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Athlon Team Previews: Notre Dame Fighting Irish
2009 Record: 6-6
Head Coach: Brian Kelly
Michael Floyd :: AP
at Boston College
Navy (East Rutherford, NJ)
Army (Bronx, NY)
Washington State (San Antonio)
PLAYERS TO WATCH
Michael Floyd, WR: His 18.1-yard average in '09 easily led the team.
Kyle Rudolph, TE: Stats don't do justice to the impact the junior tight end makes.
Darius Fleming, LB: His 12 tackles for loss last season nearly doubled everyone else on the team.
Jimmy Clausen, QB: He completed 68.0 percent of his passes with 28 TDs in '09.
Golden Tate, WR: He set Notre Dame records for receptions (93) and receiving yards (1,496) in a season.
Sam Young, OT: He did a better job protecting Clausen than he was given credit for.
21: The Irish have lost 21 games the last three seasons, three more than during the previous worst three-year stretch in program history (18 from 1959-61).
From a scheme standpoint, the Irish are starting from scratch. Jimmy Clausen is gone, and the offense is in the midst of a significant transition from a pro-style attack to a spread offense. Yet new Irish coach Brian Kelly, who produced the No. 4 scoring offense in the country a year ago at Cincinnati, has more than a few weapons at his disposal.
It starts with wide receiver Michael Floyd, tight end Kyle Rudolph and running back Armando Allen, who all had productive '09 seasons despite battling through an assortment of injuries. For the second straight season, Floyd was hampered by a significant injury, this time a shoulder separation that kept him out of five games. He still managed 44 receptions and nine touchdowns in six-and-a-half games.
Rudolph is a budding first-round draft choice who can use his 6-foot-6 frame to stretch defenses, but can also aid the running game with his blocking prowess. Allen, meanwhile, began to show the flash he boasted coming out of high school in Florida.
Veterans Sam Young and Paul Duncan are gone at offensive tackle, but junior Trevor Robinson is on the verge of stardom at either right tackle or right guard.
Defensive coordinator Bob Diaco's first order of business was shifting from a four-man front to a 3-4 alignment, a better fit for the personnel on hand. The end result this spring was a much more cohesive, instinctive unit that got the best of the offense throughout.
Defensive end Ethan Johnson headlines a veteran three-man front, which also includes nosetackle Ian Williams and defensive end Kapron Lewis-Moore. Manti Te'o is back at inside linebacker after a notable rookie season, and the Irish are deep and talented at outside linebacker with Darius Fleming, Brian Smith, Steve Filer and Kerry Neal expected to make an impact.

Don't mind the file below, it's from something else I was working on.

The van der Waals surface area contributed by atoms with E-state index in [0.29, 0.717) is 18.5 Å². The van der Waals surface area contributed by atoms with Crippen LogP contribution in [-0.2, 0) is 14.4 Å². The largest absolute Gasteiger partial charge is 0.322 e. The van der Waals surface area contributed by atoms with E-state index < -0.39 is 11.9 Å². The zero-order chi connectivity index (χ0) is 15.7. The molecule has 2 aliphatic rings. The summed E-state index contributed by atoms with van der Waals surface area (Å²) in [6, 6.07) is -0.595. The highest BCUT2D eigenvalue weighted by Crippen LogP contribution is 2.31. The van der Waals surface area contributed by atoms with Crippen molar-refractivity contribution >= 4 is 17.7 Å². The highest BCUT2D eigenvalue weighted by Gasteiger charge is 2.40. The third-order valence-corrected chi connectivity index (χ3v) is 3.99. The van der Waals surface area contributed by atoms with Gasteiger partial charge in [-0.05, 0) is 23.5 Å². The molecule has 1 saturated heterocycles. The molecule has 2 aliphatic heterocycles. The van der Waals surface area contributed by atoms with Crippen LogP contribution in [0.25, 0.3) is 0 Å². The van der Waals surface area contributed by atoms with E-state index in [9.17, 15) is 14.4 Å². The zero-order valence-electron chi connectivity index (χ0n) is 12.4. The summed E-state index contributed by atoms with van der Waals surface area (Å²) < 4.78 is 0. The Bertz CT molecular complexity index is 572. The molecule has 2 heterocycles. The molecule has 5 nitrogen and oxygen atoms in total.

Two-time leading tackler Kyle McCarthy is gone at safety, but a trio of veteran cornerbacks (Darrin Walls, Gary Gray and Robert Blanton) and a deep set of safeties (led by Harrison Smith) point to a dramatically improved defense.
For a kicking unit that was 19-of-22 on field goals last year, the position still has an unsettled feel to it. Sophomore Nick Tausch made 14 field goals in a row at one point last year but succumbed to a leg injury in November. Walk-on David Ruffer made all five of his field goal attempts, but Brandon Walker is in the mix after missing last season with a back injury. Sophomore Ben Turk has the punting job to himself after sharing it with Eric Maust in '09. Turk was inconsistent with a 38.2-yard average.
Kelly is known for his offense, but his greatest challenge in Year 1 will be reviving a defense that was a sieve last season, particularly on the ground (4.8 yards per carry). Kelly started the ball rolling by implementing his customarily rigorous offseason strength and conditioning program, and it seems to have had a positive impact.
Kelly has a major reconstruction job on his hands, but his squad is hardly devoid of talent. Eight or nine victories -- which is what the Irish should have notched each of the past two seasons -- is realistic.